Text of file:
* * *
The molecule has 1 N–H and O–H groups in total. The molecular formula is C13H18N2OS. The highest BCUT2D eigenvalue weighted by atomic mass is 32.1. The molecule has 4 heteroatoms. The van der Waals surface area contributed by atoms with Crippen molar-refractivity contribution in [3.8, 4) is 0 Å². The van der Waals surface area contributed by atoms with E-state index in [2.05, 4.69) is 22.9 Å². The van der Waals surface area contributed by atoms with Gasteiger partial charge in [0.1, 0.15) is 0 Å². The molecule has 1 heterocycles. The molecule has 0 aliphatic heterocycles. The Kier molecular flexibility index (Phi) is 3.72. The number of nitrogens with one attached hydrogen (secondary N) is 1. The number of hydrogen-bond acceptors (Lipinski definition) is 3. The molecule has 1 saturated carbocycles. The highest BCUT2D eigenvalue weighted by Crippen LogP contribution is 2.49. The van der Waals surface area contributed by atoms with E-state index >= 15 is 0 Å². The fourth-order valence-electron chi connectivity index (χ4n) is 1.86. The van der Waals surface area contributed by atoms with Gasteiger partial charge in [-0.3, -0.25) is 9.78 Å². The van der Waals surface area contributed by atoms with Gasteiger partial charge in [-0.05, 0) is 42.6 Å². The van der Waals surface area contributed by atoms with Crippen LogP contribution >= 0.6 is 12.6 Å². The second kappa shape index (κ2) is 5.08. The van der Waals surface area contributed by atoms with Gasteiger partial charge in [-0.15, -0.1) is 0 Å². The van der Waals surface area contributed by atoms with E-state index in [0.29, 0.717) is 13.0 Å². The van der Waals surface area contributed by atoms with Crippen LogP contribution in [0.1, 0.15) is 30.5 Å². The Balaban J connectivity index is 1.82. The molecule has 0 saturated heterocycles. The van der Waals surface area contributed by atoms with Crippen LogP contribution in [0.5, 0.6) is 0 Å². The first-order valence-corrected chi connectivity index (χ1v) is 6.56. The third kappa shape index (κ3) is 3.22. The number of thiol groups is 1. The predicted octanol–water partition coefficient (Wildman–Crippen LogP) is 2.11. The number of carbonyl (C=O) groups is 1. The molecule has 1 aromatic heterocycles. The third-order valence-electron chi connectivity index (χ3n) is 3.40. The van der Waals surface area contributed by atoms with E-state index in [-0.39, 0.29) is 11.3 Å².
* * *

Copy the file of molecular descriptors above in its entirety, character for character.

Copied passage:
The molecule has 1 N–H and O–H groups in total. The molecular formula is C13H18N2OS. The highest BCUT2D eigenvalue weighted by atomic mass is 32.1. The molecule has 4 heteroatoms. The van der Waals surface area contributed by atoms with Crippen molar-refractivity contribution in [3.8, 4) is 0 Å². The van der Waals surface area contributed by atoms with E-state index in [2.05, 4.69) is 22.9 Å². The van der Waals surface area contributed by atoms with Gasteiger partial charge in [0.1, 0.15) is 0 Å². The molecule has 1 heterocycles. The molecule has 0 aliphatic heterocycles. The Kier molecular flexibility index (Phi) is 3.72. The number of nitrogens with one attached hydrogen (secondary N) is 1. The number of hydrogen-bond acceptors (Lipinski definition) is 3. The molecule has 1 saturated carbocycles. The highest BCUT2D eigenvalue weighted by Crippen LogP contribution is 2.49. The van der Waals surface area contributed by atoms with E-state index >= 15 is 0 Å². The fourth-order valence-electron chi connectivity index (χ4n) is 1.86. The van der Waals surface area contributed by atoms with Gasteiger partial charge in [-0.3, -0.25) is 9.78 Å². The van der Waals surface area contributed by atoms with Gasteiger partial charge in [-0.05, 0) is 42.6 Å². The van der Waals surface area contributed by atoms with Crippen LogP contribution >= 0.6 is 12.6 Å². The second kappa shape index (κ2) is 5.08. The van der Waals surface area contributed by atoms with Gasteiger partial charge in [-0.15, -0.1) is 0 Å². The van der Waals surface area contributed by atoms with E-state index in [0.29, 0.717) is 13.0 Å². The van der Waals surface area contributed by atoms with Crippen LogP contribution in [0.1, 0.15) is 30.5 Å². The Balaban J connectivity index is 1.82. The molecule has 0 saturated heterocycles. The van der Waals surface area contributed by atoms with Crippen LogP contribution in [0.5, 0.6) is 0 Å². The first-order valence-corrected chi connectivity index (χ1v) is 6.56. The third kappa shape index (κ3) is 3.22. The number of thiol groups is 1. The predicted octanol–water partition coefficient (Wildman–Crippen LogP) is 2.11. The number of carbonyl (C=O) groups is 1. The molecule has 1 aromatic heterocycles. The third-order valence-electron chi connectivity index (χ3n) is 3.40. The van der Waals surface area contributed by atoms with E-state index in [-0.39, 0.29) is 11.3 Å².